each circle we create, or in our case the diameter of our circle. By setting it up as two times
the radius we space out our circles exactly one after the other.

var widthCount = parseInt(width/gaps);
var heightCount = parseInt(height/gaps);
var aColors=["#43A9D1","#EFA63B","#EF7625","#5E4130"];
var aColorsLength = aColors.length;

Using our new gaps variable, we discover how many circles we can create in the width and
height of our canvas component. We create an array that stores a few color options for our
circles. and set a variable aColorsLength as the length of aColors. We do this to cut down
the processing time, as variables are easier to fetch than properties as we are about to call
this element many times in our for loop:

for(var x=0; x<widthCount;x++){
  for(var y=0; y<heightCount;y++){
    context.fillStyle = aColors[parseInt(Math.random()*aColorsLength)];
    context.beginPath();
    context.arc(rad+gaps*x,rad+ gaps*y, rad, 0, Math.PI*2, true);
    context.closePath();
    context.fill();
  }
}

Our nested for loops enable us to create our circles to the width and height of our canvas.
The first for loop focuses on upgrading the width value while the second for loop is in charge
of running through every column.

context.fillStyle =
aColors[parseInt(Math.random()*aColorsLength)];

Using Math.random, we randomly select a color from aColors to be used as the color of our
new circle.

context.beginPath();
context.arc(rad+gaps*x,rad+ gaps*y, rad, 0, Math.PI*2, true);
context.closePath();

The first and last lines in the previous block of code declare the creation of a new shape. The
beginPath method defines the start of the shape and the closePath method defines the
end of it; while context.arc creates the actual circle. The arc property takes the following
format of values:

context.arc(x,y,radius,startPoint,endPoint, isCounterClock);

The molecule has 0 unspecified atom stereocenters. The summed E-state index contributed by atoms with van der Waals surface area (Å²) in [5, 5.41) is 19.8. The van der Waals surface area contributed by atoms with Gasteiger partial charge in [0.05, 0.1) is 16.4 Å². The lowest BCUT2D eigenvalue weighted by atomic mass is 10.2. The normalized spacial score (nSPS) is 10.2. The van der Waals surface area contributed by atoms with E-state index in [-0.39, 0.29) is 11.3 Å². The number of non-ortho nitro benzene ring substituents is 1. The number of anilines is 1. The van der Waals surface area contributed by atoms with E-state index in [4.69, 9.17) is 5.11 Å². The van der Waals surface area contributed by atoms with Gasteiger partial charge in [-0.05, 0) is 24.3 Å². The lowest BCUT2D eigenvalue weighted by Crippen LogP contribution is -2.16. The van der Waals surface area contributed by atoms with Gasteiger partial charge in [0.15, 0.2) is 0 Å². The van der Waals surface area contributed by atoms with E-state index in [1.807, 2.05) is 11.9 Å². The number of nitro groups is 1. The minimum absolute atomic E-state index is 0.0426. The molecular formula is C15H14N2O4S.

The x and y properties define the center point of the arc (in our case a full circle). In our for
loops we need to add a buffer of an extra radius to push our content into the screen. We need
to do this as only one fourth of our first circle would be visible if we don’t push it to the left and
to the bottom by an extra radius.

context.fill();

Last but not least, we need to call the fill() method to fill our newly-created shape with
its color.

There’s more…

Let’s make our element refresh once a second; to do that all we need to do is add two more
lines. The first one will trigger a new call to the updateCanvas function once every second
using setInterval.

function init(){
setInterval(updateCanvas,1000);
updateCanvas();
}

If you refresh your browser you will find that our sample is working. If you try really hard to
find issues with it you will not; but with it we have a problem. It’s not a major problem but a
great opportunity for us to learn about another useful functionality of the canvas. At any
stage we can clear the canvas or parts of it. Instead of drawing on top of the current canvas,
let’s clear it before we redraw. In the updateCanvas function, we will add the following
highlighted code:

var context = myCanvas.getContext("2d");
context.clearRect(0,0,width,height);

As soon as we get the context we can clear the data that was already present by using the
clearRect method.